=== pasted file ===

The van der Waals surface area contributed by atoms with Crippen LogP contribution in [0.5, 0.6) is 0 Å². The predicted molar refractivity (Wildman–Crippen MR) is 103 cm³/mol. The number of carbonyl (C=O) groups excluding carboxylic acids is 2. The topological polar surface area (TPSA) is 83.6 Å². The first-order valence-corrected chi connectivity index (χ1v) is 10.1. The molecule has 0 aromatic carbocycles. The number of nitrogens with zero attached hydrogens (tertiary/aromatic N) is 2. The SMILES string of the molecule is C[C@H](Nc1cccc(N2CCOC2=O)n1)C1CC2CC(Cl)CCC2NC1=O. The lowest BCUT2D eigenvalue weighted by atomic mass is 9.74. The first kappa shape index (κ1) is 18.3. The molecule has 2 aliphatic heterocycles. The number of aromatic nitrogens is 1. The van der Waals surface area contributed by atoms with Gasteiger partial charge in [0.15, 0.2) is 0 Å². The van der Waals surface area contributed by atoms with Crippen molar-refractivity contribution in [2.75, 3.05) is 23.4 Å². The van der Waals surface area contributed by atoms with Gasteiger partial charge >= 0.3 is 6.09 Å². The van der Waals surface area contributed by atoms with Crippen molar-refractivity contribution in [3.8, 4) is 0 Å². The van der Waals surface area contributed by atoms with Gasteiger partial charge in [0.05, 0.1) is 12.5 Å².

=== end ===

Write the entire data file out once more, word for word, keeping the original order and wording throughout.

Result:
The van der Waals surface area contributed by atoms with Crippen LogP contribution in [0.5, 0.6) is 0 Å². The predicted molar refractivity (Wildman–Crippen MR) is 103 cm³/mol. The number of carbonyl (C=O) groups excluding carboxylic acids is 2. The topological polar surface area (TPSA) is 83.6 Å². The first-order valence-corrected chi connectivity index (χ1v) is 10.1. The molecule has 0 aromatic carbocycles. The number of nitrogens with zero attached hydrogens (tertiary/aromatic N) is 2. The SMILES string of the molecule is C[C@H](Nc1cccc(N2CCOC2=O)n1)C1CC2CC(Cl)CCC2NC1=O. The lowest BCUT2D eigenvalue weighted by atomic mass is 9.74. The first kappa shape index (κ1) is 18.3. The molecule has 2 aliphatic heterocycles. The number of aromatic nitrogens is 1. The van der Waals surface area contributed by atoms with Gasteiger partial charge in [0.15, 0.2) is 0 Å². The van der Waals surface area contributed by atoms with Crippen molar-refractivity contribution in [2.75, 3.05) is 23.4 Å². The van der Waals surface area contributed by atoms with Gasteiger partial charge >= 0.3 is 6.09 Å². The van der Waals surface area contributed by atoms with Crippen molar-refractivity contribution in [3.8, 4) is 0 Å². The van der Waals surface area contributed by atoms with Gasteiger partial charge in [0.05, 0.1) is 12.5 Å².